Can’t manage their affairs, you say? That’s sure rich, coming from someone who didn’t have a will. But I digress.
The narrative structure is wonderful, too. Each chapter alternates between a place – Georgia, South Carolina, North Carolina, Tennessee, Indiana, the North – and a person – Ajarry, Ridgeway, Stevens, Ethel, Caesar, Mabel. Long, short, long, short; a chance to catch our breathe and get our bearings. By focusing specifically on certain travelers, Whitehead offers us a glimpse into their backgrounds, motivations, and characters. That, and we get to learn the fates of people who have popped up, only to disappear along the way. People who we thought were gone for good. For better or worse.
Comments (May contain spoilers!)
Diversity: Fifteen-year-old Cora is a slave who escapes the Randall plantation and travels north to freedom via the Underground Railroad – reimagined here as an honest-to-goodness, wood and steel train that travels through secret tunnels that run up and down the East Coast. Most of the characters are people of color: slaves, freemen, and runaways of African descent. There are also a fair number of white characters: slave owners, overseers, railroad conductors, and assorted rebels. Ridgeway the bounty hunter employs a Native American man (for a time, anyway). John Valentine is biracial, but is able to pass as white. He buys his wife Gloria off a business partner and then emancipates her.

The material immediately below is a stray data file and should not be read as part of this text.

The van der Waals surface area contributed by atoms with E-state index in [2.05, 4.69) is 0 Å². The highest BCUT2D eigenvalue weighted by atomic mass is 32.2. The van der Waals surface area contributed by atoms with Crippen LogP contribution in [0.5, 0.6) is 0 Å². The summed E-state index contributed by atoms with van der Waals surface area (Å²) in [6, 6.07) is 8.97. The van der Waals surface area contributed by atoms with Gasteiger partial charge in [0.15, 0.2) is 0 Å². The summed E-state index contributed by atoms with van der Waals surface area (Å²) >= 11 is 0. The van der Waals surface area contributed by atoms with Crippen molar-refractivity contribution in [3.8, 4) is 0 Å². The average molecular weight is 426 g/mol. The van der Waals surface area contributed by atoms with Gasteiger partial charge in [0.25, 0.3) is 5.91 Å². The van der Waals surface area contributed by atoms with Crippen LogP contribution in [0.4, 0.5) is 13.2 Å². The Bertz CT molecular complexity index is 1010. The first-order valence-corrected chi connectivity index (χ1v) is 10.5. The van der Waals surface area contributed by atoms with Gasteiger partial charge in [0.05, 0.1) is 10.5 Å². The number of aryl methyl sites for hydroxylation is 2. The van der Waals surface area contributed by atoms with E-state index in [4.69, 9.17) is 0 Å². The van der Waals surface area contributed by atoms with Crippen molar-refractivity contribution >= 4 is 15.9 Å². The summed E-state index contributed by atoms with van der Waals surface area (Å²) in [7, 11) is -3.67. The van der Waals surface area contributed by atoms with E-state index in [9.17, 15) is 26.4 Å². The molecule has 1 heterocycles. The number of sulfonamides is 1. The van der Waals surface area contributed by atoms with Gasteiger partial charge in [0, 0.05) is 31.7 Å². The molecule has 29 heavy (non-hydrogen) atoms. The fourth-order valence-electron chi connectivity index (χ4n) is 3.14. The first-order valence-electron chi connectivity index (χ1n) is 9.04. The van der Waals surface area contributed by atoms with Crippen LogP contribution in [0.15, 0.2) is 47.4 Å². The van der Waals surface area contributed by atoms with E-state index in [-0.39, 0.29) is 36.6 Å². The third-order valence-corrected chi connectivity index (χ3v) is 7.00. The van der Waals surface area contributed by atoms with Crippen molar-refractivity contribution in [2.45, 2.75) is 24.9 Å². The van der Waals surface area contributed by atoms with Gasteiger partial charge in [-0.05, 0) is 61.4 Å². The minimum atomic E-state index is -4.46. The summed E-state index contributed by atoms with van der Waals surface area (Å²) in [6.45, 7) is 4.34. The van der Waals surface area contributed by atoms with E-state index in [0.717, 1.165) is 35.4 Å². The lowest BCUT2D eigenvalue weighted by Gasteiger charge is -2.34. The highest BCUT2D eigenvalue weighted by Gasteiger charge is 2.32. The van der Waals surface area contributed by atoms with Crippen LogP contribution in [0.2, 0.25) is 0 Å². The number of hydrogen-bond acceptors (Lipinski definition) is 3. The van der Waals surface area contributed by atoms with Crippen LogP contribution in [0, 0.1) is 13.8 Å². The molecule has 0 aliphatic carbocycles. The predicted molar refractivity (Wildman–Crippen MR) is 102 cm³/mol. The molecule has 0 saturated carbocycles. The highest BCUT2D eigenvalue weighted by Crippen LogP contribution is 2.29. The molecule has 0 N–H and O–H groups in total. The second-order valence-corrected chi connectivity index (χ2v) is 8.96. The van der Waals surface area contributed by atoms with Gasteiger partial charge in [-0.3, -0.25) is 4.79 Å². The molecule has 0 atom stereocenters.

Four fellow slaves raped Cora shortly after she hit puberty; years later, she continues to suffer from PTSD. Her master, Terrance Randall, also sexually assaulted Cora. She has trouble getting close to men because of the assaults.
Ajarry’s (Cora’s grandmother) first husband was abusive. Ajarry’s rape (on the voyage across the Atlantic; probably the first of many) is also described.
It’s strongly implied that Ethel Wells is gay; as a kid, she maybe (?) had a crush on her family’s slave, Jasmine.
Animal-friendly elements: n/a